Iron Age origins of European Alpine dairy farming

Chemical analysis of organic residues from pottery reveals lipids

Dairy produce from the high Alps is today of enormous economic and cultural importance to the region. The recent history of dairy farming is well-documented, but there is very little in the way of archaeological evidence to attest to its origins. Transhumance (seasonal migration of livestock between pastures) leaves few traces, and the problem is compounded by acidic soils that lead to the deterioration of faunal remains. Continue reading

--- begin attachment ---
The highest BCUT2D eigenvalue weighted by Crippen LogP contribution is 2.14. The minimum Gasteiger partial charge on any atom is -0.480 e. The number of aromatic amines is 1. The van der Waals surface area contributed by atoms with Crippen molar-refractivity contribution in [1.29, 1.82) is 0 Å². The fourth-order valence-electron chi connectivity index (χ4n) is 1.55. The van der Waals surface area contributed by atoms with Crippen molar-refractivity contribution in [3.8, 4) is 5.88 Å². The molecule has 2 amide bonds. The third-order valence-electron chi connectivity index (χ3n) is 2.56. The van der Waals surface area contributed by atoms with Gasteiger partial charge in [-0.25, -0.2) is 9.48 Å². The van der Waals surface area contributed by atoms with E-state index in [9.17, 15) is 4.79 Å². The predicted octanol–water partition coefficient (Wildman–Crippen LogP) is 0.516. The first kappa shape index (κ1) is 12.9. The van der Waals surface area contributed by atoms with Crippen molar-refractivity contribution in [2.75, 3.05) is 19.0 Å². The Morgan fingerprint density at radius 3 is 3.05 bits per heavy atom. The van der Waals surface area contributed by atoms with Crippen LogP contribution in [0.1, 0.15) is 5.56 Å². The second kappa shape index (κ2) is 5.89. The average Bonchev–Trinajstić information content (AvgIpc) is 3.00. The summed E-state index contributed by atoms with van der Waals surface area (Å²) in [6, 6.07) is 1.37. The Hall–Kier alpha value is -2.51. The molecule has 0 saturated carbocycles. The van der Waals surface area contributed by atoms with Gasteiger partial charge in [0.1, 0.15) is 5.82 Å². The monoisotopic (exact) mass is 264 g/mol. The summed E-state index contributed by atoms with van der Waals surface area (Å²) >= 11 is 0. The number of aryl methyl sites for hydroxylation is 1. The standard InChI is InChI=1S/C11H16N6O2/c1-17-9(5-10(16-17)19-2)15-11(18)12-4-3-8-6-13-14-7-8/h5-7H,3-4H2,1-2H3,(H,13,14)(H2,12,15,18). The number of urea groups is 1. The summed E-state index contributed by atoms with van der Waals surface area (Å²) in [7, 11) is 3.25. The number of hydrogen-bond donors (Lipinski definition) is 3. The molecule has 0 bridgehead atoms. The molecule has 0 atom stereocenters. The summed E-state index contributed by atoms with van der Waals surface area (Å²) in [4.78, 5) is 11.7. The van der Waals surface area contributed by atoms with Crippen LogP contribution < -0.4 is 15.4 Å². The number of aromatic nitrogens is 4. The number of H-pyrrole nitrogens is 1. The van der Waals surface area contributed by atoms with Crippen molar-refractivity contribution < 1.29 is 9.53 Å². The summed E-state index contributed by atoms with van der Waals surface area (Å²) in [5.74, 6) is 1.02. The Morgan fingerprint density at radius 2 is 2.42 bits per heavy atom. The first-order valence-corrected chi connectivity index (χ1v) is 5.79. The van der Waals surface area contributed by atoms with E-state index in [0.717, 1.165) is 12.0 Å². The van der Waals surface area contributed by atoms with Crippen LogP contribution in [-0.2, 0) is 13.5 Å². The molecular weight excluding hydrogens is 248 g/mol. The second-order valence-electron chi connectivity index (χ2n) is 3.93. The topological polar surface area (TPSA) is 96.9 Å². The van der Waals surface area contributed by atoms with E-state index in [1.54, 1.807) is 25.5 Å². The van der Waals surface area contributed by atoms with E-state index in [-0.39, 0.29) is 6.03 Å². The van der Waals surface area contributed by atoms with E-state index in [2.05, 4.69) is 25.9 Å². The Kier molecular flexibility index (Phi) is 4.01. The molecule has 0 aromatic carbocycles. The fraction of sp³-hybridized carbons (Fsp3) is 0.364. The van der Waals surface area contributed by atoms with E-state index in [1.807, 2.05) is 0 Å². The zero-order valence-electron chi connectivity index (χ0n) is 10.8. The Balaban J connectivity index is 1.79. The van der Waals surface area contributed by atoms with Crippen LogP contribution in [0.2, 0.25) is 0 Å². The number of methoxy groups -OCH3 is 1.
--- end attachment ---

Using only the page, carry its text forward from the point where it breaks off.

Bronze Age origins of bubonic plague

Study finds evidence of Yersinia pestis bacterium in 5,000-year-old human teeth

Three pandemics of bubonic plague have occurred in historical times: the first began with Plague of Justinian from AD 541 to 544, continuing intermittently until AD 750 AD; the second began with the Black Death from AD 1347 to 1351, continuing in waves including the Plague of 1665-66 into the eighteenth century; and the third which started in China in the mid-nineteenth century and triggered a series of outbreaks worldwide during the first half of the last century. The Black Death alone killed 30 to 50 percent of the European population. Deaths totalled at least 75 million, more than the number of deaths during World War I and II combined. Continue reading